From Bhubaneshwar, one can drive to Konark where one is awe-struck by the sheer excellence of music in stone. The Sun Temple is in the shape of a rath, a chariot with 24 wheels carved all around the structure, denoting the 24 hours of the day. It is conceived as a chariot pulled by the legendary seven horses. The four poses of the Sun God depict his moods during morning, day-time, afternoon, and evening. The base of the chariot-shaped has erotic designs and stands as a rival in beauty and execution to the carvings of Khajuraho, and the Ellora cave. At the entrance stand two massive lions, and in the open area around the temple there are several sculpted pieces partially broken. The open air auditorium, amid the casuarinas grove is the venue of the enchanting Konark dance festival. The pleasant evenings, the fragrance wafting from the nearly grove, the Sun Temple in the background and the rhythmic movement of the dancers leave one entranced.
The Sun Temple is in partial ruins but is still has a dignity it can be proud of. When I visited the temple in January 2000, it was being repaired and a major part of it was unapproachable. The UNESCO has declared it a World Heritage site.
As you drive from Konark towards Puri, you suddenly become aware of the sea on your left. You realise then that the Sun Temple is anchored to the sands at Konark Beach. The seashore runs along the road for a couple of miles but is only partially visible through dense groves. Cashewnut trees make the drive lively and fragrant. If it is winter the wafting fragrance of cashew flora compete with the fragrance of mango trees.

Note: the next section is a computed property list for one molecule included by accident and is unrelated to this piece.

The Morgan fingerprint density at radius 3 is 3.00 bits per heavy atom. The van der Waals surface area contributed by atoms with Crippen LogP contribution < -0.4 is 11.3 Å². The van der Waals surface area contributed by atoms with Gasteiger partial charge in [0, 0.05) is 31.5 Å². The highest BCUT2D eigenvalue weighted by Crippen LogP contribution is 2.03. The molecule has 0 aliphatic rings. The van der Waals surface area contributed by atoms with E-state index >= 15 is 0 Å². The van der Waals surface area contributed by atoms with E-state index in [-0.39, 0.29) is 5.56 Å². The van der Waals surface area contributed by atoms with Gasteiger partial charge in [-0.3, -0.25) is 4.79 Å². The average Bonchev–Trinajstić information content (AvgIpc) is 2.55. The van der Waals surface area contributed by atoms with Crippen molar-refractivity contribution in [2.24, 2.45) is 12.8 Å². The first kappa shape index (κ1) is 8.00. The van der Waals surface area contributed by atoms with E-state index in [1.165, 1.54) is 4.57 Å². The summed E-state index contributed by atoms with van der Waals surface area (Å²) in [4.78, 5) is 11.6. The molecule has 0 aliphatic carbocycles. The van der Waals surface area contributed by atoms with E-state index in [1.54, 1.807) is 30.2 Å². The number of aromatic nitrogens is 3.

Jagannath Puri, one of the four dhams, is the most revered of our places of pilgrimage. Countless devotees throng to the temple dedicated to Lord Vishnu, also called Jagannath, along with Subhadra his sister and Balbhadra his brother. This 12th-century temple is colourfully decorated. A 65-metre conical dome rises high up in the sky. There is an exquisite pillar at the entrance which has been brought from Konark. The temple attracts millions of devotees from all over India throughout the year but the rush increases during the Car festival (rath yatra).